The Bulls' "Gestalt" Vibe
Early in this strike-shortened NBA season, the Chicago Bulls currently own the league's best record at 12-2. That's an 86% winning percentage which is really kinda crazy...the best regular season record of all time is owned by the 1995-96 Bulls who went 72-10 (87.8%). They've outscored opponents by 10.3 points per game...3 points more than when they posted the best regular season record last season at 62-10.
How are the Bulls doing it? The "usual suspects" of reasons for an extraordinarily quick start to a season just don't fly.
The home court advantage is huge in the NBA. Lots of home games? Well no, in fact the Bulls have played 9 of their 14 games on the road...no team has had to play more games away from home.
Easy schedule? Not hardly. The Bulls spoiled the home openers for the LA Lakers and the LA Clippers who are a combined 15-8 and have beaten the Memphis Grizzlies, Atlanta Hawks, Orlando Magic and Boston Celtics...all projected playoff teams.
An absence of injuries to key players? Nope. The team's key offseason acquisition, shooting guard Richard "Rip" Hamilton and backup point guard C.J. Watson have each missed 9 games and counting. The team's lone superstar Derrick Rose also missed a game due to a toe injury.
So it must be that most of their players are having fast starts. Sorry, but statistically that doesn't work at all. When measured by Player Efficiency Rating (PER), the best available statistic to measure individual performance, this Bulls team is having a decidedly off season. Point Guard Derrick Rose is putting up similar numbers that helped win him the league MVP award last season, but all of the other starters are down:
Rip Hamilton is down from 15.8 PER last season to 13.1 this season.
Luol Deng is down from 15.5 PER to last season to 14.0 this season.
Carlos Boozer is down from 18.8 PER last season to 17.9 this season.
Joakim Noah is down from 18.8 PER last season to 13.9 this season.
The Gestalt (and Defense) Factor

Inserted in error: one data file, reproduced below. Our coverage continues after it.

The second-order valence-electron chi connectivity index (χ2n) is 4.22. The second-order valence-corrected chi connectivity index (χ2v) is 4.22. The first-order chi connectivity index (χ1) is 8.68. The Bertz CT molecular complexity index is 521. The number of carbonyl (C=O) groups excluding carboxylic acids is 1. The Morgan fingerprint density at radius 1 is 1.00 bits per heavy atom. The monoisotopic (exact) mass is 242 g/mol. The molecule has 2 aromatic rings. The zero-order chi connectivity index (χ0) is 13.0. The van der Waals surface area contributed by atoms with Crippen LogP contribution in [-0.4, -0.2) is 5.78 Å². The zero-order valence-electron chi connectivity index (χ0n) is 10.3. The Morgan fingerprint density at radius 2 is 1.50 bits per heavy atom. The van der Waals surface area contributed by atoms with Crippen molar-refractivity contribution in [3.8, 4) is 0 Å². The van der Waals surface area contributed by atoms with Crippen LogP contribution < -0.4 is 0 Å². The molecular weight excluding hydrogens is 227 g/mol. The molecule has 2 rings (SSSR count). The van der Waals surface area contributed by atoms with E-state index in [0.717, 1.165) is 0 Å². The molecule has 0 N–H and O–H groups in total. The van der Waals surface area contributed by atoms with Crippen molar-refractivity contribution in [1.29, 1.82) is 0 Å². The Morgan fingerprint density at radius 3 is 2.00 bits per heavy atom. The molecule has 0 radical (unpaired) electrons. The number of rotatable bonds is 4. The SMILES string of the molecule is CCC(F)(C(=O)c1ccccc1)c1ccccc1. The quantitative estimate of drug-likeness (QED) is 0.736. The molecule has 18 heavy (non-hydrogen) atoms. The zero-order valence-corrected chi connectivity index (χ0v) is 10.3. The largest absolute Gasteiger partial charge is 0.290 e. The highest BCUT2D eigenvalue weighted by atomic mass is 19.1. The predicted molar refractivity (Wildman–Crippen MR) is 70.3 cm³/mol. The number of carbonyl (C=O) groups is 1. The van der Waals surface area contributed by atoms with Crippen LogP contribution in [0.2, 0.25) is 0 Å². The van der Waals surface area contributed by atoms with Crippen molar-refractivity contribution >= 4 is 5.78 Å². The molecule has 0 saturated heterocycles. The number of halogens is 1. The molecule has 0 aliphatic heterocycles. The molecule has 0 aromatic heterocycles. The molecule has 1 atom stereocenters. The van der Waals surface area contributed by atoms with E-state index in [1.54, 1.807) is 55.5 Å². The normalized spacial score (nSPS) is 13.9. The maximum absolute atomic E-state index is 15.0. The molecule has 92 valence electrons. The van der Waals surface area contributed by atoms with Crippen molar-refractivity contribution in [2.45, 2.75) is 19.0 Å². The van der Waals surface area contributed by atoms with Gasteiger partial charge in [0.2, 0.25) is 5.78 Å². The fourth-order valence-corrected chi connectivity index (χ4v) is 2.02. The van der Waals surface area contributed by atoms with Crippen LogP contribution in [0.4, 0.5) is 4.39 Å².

Even if you didn't study psychology, you probably remember this much about gestalt...sometimes the whole is greater than the sum of the parts. This is truly the only reasonable way to explain the Bulls' early season success. Despite a greatly-compressed training camp and preseason, the Bulls have meshed quickly and hit the ground running...as a team.
A lot of credit should go to last season's Coach-of-the-Year, Tom Thibodeau. "Thibs" installed his defensive system last season and with a season under their belts, the team is executing it to near perfection. The Bulls have given up only 83.8 points per game this season...the best in the league by more than 3 1/2 points. Bulls' opponents have a shooting percentage of 41.3% versus a league average of 44.2%.
Rebounding is another reason for the Bulls early season dominance. Their 46.6 rebounds per game is far and away the league's best.
To this point in the season, the Bulls are clearly the best team in the NBA. As many expected, the second best team is the Oklahoma City Thunder at 11-2 (7 home games). The next best are both "surprise teams"...the Philadelphia 76ers and the Indiana Pacers, both 9-3, both thought by the experts to be "bubble teams" come playoff time.The "superteam" Miami Heat is 8-4. The defending champion Dallas Mavericks, after a slow start, are 8-5.
Despite the fact that the Bulls had the league's best regular season record last season, only Derrick Rose was selected for the All Star Game. This figures to be the case again this season. Other than Rose, no one on the Bulls has put up any "All Star worthy" (read: scoring) numbers. In fact, it's not even close. This is because defense doesn't matter much when it comes to All Star selection. I mean, the Bulls second leading scorer (behind Rose) is Deng at a completely pedestrian 14.9 points per game. Who cares that Deng is possibly the best small forward defender in the league?
Other than Rose, the Bulls completely lack "star power." I guess they'll just have to settle for being the best damn team in the NBA.